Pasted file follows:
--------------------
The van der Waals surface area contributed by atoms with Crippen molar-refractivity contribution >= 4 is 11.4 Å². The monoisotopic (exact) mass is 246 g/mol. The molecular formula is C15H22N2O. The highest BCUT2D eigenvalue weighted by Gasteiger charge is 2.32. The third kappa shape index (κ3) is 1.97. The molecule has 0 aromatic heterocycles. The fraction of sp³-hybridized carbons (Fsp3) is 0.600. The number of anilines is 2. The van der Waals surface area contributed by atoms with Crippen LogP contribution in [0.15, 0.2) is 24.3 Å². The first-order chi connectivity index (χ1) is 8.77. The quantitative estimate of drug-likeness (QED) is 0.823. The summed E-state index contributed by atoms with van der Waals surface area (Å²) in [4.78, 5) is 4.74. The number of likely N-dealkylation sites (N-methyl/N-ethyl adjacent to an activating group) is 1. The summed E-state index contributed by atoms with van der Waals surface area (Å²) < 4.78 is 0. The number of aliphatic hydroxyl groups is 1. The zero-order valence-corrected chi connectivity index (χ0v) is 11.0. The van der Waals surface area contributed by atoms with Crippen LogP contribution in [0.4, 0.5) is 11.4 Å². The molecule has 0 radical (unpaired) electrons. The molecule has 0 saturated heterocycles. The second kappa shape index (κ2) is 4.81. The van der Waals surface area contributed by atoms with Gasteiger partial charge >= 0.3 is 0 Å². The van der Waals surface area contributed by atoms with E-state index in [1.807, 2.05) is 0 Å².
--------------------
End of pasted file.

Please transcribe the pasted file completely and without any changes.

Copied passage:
The van der Waals surface area contributed by atoms with Crippen molar-refractivity contribution >= 4 is 11.4 Å². The monoisotopic (exact) mass is 246 g/mol. The molecular formula is C15H22N2O. The highest BCUT2D eigenvalue weighted by Gasteiger charge is 2.32. The third kappa shape index (κ3) is 1.97. The molecule has 0 aromatic heterocycles. The fraction of sp³-hybridized carbons (Fsp3) is 0.600. The number of anilines is 2. The van der Waals surface area contributed by atoms with Crippen LogP contribution in [0.15, 0.2) is 24.3 Å². The first-order chi connectivity index (χ1) is 8.77. The quantitative estimate of drug-likeness (QED) is 0.823. The summed E-state index contributed by atoms with van der Waals surface area (Å²) in [4.78, 5) is 4.74. The number of likely N-dealkylation sites (N-methyl/N-ethyl adjacent to an activating group) is 1. The summed E-state index contributed by atoms with van der Waals surface area (Å²) < 4.78 is 0. The number of aliphatic hydroxyl groups is 1. The zero-order valence-corrected chi connectivity index (χ0v) is 11.0. The van der Waals surface area contributed by atoms with Crippen LogP contribution in [0.4, 0.5) is 11.4 Å². The molecule has 0 radical (unpaired) electrons. The molecule has 0 saturated heterocycles. The second kappa shape index (κ2) is 4.81. The van der Waals surface area contributed by atoms with Gasteiger partial charge >= 0.3 is 0 Å². The van der Waals surface area contributed by atoms with E-state index in [1.807, 2.05) is 0 Å².